In my view, everyone of the freedom fighters who fought for India’s independence is noble in their own ways and it’s not my place to judge what they did or criticise the methods they employed.
    It’s always easy to be wise after the event. But for the people facing these drastic events in their life, it’s not an easy deal.

  • Seeker

    I don’t agree that Gandhi needed the HRA and Bose to be successful.
    If you read up on the Quit India Movement, I think you will get the idea that although the movement was non-violent, and seems to have been marked as a failure, it definitely made an impact on the colonialists.
    https://en.wikipedia.org/wiki/Quit_India_movement
    Head to the section – ”
    Suppression of the movement”
    and you will find the extreme measures the British had to take to suppress this movement.
    Even if this movement had failed as many say, Gandhiji’s scheme for non-violence would still remain a major force the British would have to contend with if they tried to continue to rule in India.

  • Jon Diamond

    A better statement would be that the British government tolerated him. March all you want.

    After WW2, they had no choice but to deal with him. Britain was decimated and could not afford a war against the Indians. So, they finally brought the peaceful guy in.

    South Asians respect Gandhi, but he is not universally liked. He threw Bhagat Singh under the bus along with other revolutionaries. He never spoke out to try to save their lives. He could have said that the English had no right to use their laws in other people’s countries. He never did and people like Bhagat Singh were executed.

  • Leftwing_Muslim_Alliance

    Still not convinced by your agrument . Firstly the British Govt had been dealing with Ghandhi since the 30’s he did not just appear post WWII secondly the effectivness of Bose and his ilk is questionable compared to the sheer numbers involved in the congress .It was not just Ghandhi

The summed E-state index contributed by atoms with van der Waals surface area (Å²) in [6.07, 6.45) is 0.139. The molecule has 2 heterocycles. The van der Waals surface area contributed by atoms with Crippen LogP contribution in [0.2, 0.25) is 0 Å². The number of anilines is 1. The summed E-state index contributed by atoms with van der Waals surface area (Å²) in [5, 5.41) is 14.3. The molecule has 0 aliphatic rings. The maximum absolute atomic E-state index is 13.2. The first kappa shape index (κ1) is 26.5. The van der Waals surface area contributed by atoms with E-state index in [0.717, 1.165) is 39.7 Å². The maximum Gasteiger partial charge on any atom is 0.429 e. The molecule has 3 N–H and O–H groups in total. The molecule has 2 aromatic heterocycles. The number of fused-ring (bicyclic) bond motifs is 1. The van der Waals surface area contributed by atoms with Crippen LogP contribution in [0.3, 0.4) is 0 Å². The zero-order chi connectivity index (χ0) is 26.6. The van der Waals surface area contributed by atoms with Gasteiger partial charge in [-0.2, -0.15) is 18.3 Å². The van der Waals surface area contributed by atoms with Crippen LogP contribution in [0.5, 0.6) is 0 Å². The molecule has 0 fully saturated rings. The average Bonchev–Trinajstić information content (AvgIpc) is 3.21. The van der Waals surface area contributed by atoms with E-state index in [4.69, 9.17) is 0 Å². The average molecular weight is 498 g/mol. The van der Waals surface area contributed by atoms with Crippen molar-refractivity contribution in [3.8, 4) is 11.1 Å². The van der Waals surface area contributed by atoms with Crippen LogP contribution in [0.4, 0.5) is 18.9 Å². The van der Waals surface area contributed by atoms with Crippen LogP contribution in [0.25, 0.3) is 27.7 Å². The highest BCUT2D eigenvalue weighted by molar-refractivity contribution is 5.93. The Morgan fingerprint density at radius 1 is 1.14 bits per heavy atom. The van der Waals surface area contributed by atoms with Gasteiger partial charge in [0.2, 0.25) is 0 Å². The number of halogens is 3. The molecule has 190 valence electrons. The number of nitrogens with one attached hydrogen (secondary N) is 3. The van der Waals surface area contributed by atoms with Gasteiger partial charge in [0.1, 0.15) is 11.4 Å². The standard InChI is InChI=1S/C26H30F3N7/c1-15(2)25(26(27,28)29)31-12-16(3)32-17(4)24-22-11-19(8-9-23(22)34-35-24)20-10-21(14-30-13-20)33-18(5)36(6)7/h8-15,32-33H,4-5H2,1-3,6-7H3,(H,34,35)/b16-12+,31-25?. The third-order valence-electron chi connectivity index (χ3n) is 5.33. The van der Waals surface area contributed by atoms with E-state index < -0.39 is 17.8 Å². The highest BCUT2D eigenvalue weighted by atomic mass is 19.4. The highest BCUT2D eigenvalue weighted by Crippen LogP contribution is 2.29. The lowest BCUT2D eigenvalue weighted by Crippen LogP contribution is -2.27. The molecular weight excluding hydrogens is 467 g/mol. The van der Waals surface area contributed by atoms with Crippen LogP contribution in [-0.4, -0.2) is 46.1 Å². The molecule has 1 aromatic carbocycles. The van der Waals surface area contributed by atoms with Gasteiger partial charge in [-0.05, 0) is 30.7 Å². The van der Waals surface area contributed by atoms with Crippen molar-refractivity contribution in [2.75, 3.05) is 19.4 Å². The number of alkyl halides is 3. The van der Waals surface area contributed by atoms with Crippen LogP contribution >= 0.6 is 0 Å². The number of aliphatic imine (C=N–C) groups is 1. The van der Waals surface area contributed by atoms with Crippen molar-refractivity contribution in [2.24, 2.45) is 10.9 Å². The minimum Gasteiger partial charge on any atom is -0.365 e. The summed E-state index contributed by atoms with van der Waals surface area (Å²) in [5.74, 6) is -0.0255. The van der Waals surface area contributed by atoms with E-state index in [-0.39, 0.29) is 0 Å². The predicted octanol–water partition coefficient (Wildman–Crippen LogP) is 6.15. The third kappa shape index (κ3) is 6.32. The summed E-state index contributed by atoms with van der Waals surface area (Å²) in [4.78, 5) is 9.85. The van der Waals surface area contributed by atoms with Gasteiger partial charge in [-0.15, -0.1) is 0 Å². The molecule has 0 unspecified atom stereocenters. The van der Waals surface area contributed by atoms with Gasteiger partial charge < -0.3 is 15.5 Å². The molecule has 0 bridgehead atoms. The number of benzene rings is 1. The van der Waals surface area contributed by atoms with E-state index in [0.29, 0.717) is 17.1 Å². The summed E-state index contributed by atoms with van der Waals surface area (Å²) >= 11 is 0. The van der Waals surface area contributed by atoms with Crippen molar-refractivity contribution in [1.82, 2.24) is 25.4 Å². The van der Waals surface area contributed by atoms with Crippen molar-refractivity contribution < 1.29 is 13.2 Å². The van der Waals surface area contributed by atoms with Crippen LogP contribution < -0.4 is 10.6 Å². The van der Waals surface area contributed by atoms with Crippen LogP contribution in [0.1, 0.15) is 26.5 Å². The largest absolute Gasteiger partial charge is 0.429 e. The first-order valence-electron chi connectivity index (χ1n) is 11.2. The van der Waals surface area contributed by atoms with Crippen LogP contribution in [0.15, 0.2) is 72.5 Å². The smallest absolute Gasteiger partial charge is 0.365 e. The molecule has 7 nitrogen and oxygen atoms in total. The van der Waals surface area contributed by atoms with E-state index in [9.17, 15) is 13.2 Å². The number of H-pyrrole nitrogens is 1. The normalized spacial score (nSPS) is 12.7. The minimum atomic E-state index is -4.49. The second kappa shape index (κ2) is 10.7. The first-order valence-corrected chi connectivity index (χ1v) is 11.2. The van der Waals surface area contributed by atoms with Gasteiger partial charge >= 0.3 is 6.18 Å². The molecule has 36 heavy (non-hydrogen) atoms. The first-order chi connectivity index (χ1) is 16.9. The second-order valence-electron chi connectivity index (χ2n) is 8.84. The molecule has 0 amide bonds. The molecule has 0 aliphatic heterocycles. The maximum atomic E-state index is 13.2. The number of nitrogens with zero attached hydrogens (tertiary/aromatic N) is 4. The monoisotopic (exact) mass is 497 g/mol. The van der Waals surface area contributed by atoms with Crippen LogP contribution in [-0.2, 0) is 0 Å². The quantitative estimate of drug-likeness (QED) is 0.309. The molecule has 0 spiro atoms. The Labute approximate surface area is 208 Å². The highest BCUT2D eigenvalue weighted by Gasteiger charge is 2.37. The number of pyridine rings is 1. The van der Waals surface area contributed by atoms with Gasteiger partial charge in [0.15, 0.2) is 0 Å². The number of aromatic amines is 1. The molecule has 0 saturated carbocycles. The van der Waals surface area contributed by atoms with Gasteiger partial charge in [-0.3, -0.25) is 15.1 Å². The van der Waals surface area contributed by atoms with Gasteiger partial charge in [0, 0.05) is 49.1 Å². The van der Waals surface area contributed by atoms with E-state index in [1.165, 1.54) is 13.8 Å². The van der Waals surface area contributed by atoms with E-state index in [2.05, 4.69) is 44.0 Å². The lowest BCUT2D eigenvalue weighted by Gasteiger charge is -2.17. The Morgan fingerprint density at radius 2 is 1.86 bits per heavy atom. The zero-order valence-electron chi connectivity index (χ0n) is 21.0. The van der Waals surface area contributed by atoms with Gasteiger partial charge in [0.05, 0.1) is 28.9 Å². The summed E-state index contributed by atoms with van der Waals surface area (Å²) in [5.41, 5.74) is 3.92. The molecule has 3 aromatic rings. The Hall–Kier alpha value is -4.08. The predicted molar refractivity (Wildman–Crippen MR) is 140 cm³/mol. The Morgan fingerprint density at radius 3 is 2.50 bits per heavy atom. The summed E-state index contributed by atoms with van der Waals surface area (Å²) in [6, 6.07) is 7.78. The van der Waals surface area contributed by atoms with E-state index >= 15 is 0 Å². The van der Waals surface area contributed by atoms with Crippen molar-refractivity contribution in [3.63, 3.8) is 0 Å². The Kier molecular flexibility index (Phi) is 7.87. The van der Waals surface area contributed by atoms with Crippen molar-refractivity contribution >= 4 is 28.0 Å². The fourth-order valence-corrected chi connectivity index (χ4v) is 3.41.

I would like to hear the thoughts of “Seeker” or some other Indian based writer on this issue .
    I am still waiting for some evidence that the Black Panthers were needed by MLK
    Sir David

  • Jon Diamond

    Let me explain. The reason why the American and British governments negotiated with them was they knew the other option would be bloodier. Deal with the docile non-violence guys or deal with the “we are willing to kill or die for our cause” guys.

    For instance Bose worked with Hitler to arm his men to overthrow the British colonial government. He was trying to raise an army and the Germans felt this was a great way to destabilize British control of South Asia.

    After WW2, Britain would have been in no position to fight an Indian resistance army. They had to rebuild on the home front. Dealing with Gandhi gave them an easy way out with the least amount of casualties.

  • Leftwing_Muslim_Alliance

    I beg to differ .
    How did Martin Luther King need the Black Panthers ?
    Gandhi would have been offended to be told he needed the help of HRA and Bose I suspect .
    Sir David

  • Jon Diamond

    In order for Martin Luther King to be successful, he needed the Black Panthers.

    In order for Gandhi to be successful, he needed the HRA and Bose.

  • Leftwing_Muslim_Alliance

    not sure if that contribution is helpful . Fighting hate with violence seldom works
    Sir David

  • mindy1

    XD

  • Jon Diamond

    This is how you clobber EDL scum.

  • mindy1

    Aww love the peace picture-shows how things should be. Hate should NOT be common